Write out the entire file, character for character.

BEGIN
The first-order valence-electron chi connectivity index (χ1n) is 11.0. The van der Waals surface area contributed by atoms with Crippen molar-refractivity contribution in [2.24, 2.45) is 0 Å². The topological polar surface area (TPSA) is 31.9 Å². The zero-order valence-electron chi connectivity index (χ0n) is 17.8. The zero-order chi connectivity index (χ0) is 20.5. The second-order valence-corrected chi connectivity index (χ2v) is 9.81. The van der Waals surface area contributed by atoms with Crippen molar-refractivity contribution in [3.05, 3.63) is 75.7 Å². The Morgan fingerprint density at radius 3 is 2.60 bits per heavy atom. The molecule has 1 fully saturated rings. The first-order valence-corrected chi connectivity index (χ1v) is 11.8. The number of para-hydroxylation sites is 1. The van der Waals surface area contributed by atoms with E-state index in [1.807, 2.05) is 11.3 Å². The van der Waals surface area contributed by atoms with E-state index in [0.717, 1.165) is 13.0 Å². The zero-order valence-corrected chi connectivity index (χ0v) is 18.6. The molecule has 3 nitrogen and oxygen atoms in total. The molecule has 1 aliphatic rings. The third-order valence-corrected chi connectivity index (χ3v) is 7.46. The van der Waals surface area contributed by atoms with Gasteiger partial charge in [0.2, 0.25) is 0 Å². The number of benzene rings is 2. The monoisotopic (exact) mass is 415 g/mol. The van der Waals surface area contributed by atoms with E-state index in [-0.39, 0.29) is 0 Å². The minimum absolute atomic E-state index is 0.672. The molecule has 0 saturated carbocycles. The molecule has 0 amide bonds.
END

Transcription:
The first-order valence-electron chi connectivity index (χ1n) is 11.0. The van der Waals surface area contributed by atoms with Crippen molar-refractivity contribution in [2.24, 2.45) is 0 Å². The topological polar surface area (TPSA) is 31.9 Å². The zero-order valence-electron chi connectivity index (χ0n) is 17.8. The zero-order chi connectivity index (χ0) is 20.5. The second-order valence-corrected chi connectivity index (χ2v) is 9.81. The van der Waals surface area contributed by atoms with Crippen molar-refractivity contribution in [3.05, 3.63) is 75.7 Å². The Morgan fingerprint density at radius 3 is 2.60 bits per heavy atom. The molecule has 1 fully saturated rings. The first-order valence-corrected chi connectivity index (χ1v) is 11.8. The number of para-hydroxylation sites is 1. The van der Waals surface area contributed by atoms with E-state index in [1.807, 2.05) is 11.3 Å². The van der Waals surface area contributed by atoms with E-state index in [0.717, 1.165) is 13.0 Å². The zero-order valence-corrected chi connectivity index (χ0v) is 18.6. The molecule has 3 nitrogen and oxygen atoms in total. The molecule has 1 aliphatic rings. The third-order valence-corrected chi connectivity index (χ3v) is 7.46. The van der Waals surface area contributed by atoms with Gasteiger partial charge in [0.2, 0.25) is 0 Å². The number of benzene rings is 2. The monoisotopic (exact) mass is 415 g/mol. The van der Waals surface area contributed by atoms with E-state index in [-0.39, 0.29) is 0 Å². The minimum absolute atomic E-state index is 0.672. The molecule has 0 saturated carbocycles. The molecule has 0 amide bonds.